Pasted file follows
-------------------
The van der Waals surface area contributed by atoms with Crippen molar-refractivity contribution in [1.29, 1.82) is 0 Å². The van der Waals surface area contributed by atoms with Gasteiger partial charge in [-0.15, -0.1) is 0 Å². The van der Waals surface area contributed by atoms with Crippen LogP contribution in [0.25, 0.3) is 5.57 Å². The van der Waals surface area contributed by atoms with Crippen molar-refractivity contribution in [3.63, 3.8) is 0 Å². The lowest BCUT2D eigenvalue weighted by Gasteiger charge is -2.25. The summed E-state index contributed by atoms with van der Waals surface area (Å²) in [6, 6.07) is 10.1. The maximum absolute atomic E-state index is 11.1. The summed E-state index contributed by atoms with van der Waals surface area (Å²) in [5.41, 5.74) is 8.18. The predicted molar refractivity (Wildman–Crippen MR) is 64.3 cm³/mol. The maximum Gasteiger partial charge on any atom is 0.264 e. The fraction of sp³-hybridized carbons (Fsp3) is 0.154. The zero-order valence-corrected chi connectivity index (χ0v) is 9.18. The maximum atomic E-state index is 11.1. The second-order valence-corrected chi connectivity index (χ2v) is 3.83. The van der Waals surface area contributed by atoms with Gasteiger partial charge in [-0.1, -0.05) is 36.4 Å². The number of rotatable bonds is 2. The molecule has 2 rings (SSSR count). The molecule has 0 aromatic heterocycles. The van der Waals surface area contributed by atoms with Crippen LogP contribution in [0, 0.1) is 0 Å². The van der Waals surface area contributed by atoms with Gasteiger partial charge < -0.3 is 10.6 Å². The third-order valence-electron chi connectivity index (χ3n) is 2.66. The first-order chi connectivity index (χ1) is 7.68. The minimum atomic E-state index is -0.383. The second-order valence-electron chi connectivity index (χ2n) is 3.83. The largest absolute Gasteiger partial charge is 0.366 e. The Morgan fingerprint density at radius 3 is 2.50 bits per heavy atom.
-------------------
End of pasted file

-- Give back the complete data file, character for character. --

The van der Waals surface area contributed by atoms with Crippen molar-refractivity contribution in [1.29, 1.82) is 0 Å². The van der Waals surface area contributed by atoms with Gasteiger partial charge in [-0.15, -0.1) is 0 Å². The van der Waals surface area contributed by atoms with Crippen LogP contribution in [0.25, 0.3) is 5.57 Å². The van der Waals surface area contributed by atoms with Crippen molar-refractivity contribution in [3.63, 3.8) is 0 Å². The lowest BCUT2D eigenvalue weighted by Gasteiger charge is -2.25. The summed E-state index contributed by atoms with van der Waals surface area (Å²) in [6, 6.07) is 10.1. The maximum absolute atomic E-state index is 11.1. The summed E-state index contributed by atoms with van der Waals surface area (Å²) in [5.41, 5.74) is 8.18. The predicted molar refractivity (Wildman–Crippen MR) is 64.3 cm³/mol. The maximum Gasteiger partial charge on any atom is 0.264 e. The fraction of sp³-hybridized carbons (Fsp3) is 0.154. The zero-order valence-corrected chi connectivity index (χ0v) is 9.18. The maximum atomic E-state index is 11.1. The second-order valence-corrected chi connectivity index (χ2v) is 3.83. The van der Waals surface area contributed by atoms with Gasteiger partial charge in [-0.1, -0.05) is 36.4 Å². The number of rotatable bonds is 2. The molecule has 2 rings (SSSR count). The molecule has 0 aromatic heterocycles. The van der Waals surface area contributed by atoms with Crippen LogP contribution in [0, 0.1) is 0 Å². The van der Waals surface area contributed by atoms with Gasteiger partial charge < -0.3 is 10.6 Å². The third-order valence-electron chi connectivity index (χ3n) is 2.66. The first-order chi connectivity index (χ1) is 7.68. The minimum atomic E-state index is -0.383. The second-order valence-electron chi connectivity index (χ2n) is 3.83. The largest absolute Gasteiger partial charge is 0.366 e. The Morgan fingerprint density at radius 3 is 2.50 bits per heavy atom.